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Disagreement is a natural part of the boardroom process. In fact, it’s an integral element in decision-making. Diversity of thought helps board members analyze their options from varying angles, which ultimately helps them make better choices as a collective. From time to time, however, you may find yourself as the odd man out. First and foremost, don’t worry; it’s OK to take an unpopular stand, but there is a more effective way to way to do it. Here are our suggestions:

  1. Don’t go silent.

For many directors who realize they’ve adopted an unpopular stance, the choice to go silent makes the most sense. While you may believe that you’re being a better group member by bowing out of discussion, you could actually be doing a disservice to your board. Keep in mind that your opinion has equal value in the board setting, and you may be looking at a problem from a truly unique angle that others need to hear.
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Navigating Corporate Bankruptcy on a Board of Directors

corporate bankruptcy

Because board members have a financial duty to their shareholders, the time may come when an insolvent organization must consider the option of bankruptcy in order to protect those investors’ interests.

In many states, creditors are also designated as stakeholders and must be considered, too. Depending on the type of corporate bankruptcy that is filed, board members may continue to operate in their directorial positions.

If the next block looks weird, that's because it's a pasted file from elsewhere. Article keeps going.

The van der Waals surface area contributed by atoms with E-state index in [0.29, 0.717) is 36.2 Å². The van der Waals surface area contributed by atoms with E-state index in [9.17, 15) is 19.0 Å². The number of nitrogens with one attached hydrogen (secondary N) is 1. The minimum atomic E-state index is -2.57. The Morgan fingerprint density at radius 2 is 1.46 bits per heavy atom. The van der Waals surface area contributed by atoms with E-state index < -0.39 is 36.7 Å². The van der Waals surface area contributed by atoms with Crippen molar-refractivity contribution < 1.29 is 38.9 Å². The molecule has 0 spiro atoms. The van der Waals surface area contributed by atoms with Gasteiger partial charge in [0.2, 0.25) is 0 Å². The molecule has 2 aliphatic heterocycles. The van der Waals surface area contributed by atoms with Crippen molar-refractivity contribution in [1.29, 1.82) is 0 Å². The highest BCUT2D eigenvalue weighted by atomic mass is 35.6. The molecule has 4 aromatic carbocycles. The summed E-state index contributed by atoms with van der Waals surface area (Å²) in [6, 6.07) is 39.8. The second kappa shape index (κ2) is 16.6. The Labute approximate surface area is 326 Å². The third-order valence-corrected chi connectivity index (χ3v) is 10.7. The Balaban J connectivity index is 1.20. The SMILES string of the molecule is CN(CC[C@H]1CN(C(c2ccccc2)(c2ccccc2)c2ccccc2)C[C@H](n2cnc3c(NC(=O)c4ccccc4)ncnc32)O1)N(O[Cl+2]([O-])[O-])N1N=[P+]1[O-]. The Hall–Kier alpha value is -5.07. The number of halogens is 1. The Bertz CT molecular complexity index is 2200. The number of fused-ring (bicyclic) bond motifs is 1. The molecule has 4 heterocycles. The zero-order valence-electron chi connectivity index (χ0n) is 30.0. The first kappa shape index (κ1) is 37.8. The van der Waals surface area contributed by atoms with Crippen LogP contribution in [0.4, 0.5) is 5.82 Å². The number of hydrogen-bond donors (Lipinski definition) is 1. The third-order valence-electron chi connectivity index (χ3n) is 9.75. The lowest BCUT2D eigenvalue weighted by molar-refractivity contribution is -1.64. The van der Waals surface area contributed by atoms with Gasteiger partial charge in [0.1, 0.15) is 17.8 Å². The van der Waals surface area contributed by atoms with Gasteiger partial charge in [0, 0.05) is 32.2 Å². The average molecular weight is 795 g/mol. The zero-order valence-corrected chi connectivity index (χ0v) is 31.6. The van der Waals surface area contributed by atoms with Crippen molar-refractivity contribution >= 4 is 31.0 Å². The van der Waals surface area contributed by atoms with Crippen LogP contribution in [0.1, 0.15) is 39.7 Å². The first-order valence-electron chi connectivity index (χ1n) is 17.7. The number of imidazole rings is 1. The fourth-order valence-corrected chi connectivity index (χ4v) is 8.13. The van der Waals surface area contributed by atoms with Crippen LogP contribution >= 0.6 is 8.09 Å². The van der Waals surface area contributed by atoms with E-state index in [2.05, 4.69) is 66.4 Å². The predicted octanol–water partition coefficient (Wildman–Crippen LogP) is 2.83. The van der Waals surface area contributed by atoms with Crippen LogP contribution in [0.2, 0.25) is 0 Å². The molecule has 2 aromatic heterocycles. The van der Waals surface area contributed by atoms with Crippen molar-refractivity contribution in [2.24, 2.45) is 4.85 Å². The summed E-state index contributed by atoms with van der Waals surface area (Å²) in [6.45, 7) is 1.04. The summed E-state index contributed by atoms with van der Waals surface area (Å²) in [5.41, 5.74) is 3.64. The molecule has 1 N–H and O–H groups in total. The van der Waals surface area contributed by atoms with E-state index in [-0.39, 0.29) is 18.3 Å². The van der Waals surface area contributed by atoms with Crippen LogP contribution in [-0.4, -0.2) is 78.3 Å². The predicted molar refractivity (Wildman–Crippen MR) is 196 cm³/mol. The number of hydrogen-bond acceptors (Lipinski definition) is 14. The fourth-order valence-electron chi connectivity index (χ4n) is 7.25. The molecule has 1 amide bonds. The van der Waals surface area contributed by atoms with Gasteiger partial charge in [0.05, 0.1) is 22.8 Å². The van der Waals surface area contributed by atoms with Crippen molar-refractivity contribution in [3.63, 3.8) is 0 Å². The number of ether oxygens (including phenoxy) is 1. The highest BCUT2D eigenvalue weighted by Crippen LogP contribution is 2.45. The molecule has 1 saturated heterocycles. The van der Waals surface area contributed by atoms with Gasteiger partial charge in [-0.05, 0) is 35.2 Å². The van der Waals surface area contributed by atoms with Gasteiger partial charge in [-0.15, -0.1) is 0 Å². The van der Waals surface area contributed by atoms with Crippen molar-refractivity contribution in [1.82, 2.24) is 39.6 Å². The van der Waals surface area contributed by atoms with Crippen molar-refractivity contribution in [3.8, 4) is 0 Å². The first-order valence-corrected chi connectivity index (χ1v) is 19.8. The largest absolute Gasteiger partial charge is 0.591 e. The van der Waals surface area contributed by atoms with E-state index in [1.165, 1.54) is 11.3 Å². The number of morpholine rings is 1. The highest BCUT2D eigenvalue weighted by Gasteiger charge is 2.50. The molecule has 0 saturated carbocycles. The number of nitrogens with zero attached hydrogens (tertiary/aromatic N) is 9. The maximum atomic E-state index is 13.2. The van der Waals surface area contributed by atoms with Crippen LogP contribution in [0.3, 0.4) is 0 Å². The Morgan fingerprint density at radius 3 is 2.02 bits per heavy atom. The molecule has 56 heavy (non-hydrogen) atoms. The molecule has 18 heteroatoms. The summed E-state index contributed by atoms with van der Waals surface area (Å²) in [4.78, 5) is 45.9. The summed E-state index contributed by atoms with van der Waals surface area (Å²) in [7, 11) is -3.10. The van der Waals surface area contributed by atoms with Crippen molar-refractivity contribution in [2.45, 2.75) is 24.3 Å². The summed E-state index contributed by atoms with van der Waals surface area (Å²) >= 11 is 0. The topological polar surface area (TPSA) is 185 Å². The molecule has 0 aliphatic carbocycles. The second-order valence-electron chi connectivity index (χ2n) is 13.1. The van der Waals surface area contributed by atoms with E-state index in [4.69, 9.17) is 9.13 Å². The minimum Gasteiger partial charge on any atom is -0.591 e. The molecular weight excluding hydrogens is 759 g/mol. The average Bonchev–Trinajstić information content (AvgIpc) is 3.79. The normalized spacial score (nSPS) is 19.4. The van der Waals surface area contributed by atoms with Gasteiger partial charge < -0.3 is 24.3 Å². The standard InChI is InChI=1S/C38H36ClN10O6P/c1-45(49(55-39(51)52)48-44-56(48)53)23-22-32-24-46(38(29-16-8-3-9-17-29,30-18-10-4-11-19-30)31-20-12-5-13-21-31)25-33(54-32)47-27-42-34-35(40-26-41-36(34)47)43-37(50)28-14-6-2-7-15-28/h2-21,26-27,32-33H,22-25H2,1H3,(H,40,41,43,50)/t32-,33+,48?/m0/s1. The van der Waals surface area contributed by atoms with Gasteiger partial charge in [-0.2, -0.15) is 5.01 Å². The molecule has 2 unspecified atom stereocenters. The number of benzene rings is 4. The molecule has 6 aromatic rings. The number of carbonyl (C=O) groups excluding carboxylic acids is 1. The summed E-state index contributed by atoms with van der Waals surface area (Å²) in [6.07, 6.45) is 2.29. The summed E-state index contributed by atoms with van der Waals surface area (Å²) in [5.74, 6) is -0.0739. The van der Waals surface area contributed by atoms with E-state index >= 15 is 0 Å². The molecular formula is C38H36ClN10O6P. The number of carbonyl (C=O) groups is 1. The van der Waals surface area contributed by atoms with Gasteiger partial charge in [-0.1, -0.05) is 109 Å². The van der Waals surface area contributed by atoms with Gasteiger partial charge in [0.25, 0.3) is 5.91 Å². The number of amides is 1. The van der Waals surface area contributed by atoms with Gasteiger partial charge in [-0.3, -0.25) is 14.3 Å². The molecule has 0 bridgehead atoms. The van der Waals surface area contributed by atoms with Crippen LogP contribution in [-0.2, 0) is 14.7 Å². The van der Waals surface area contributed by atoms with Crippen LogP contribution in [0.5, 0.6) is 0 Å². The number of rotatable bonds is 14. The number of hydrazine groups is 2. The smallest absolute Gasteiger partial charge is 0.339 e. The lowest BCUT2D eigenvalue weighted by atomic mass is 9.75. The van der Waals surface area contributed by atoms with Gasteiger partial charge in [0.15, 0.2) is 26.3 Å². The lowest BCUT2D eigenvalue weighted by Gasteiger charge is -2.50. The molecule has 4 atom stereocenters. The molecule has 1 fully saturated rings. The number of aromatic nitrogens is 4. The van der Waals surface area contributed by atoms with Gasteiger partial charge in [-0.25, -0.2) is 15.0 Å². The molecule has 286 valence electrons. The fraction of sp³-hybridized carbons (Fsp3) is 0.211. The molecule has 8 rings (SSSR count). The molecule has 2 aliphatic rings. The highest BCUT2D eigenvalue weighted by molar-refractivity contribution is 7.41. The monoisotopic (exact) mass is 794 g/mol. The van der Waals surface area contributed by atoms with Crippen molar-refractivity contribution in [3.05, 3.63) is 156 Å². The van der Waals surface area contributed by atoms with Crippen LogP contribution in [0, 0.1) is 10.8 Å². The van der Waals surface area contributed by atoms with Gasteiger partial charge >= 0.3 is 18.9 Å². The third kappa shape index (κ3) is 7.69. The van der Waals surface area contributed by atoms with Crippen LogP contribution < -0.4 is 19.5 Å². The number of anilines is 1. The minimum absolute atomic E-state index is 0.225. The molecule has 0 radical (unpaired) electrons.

As an organization approaches the position of insolvency, board members must consider the options in front of them. According to the Houston Chronicle, “Conducting a thorough financial review and seeking professional help are now the primary concerns.

Directors should avoid resigning because those who quit rather than engage themselves in the bankruptcy proceedings are generally viewed as being in derogation of duty.” In other words, board members shouldn’t jump ship during the company’s moment of greatest need.
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The Pros and Cons of Going Public

Going public IPO

If you’re a board member for a large or fast growing company, there may come a time when you and your colleagues will be asked to determine whether that company should “go public.” Investopedia explains, “Going public refers to a private company’s initial public offering (IPO), thus becoming a publicly traded and owned entity. Businesses usually go public to raise capital in hopes of expanding.”

Companies that decide to go public are not only faced with enormous opportunities to grow their organization, they also have to deal with the downsides or challenges associated with the transition.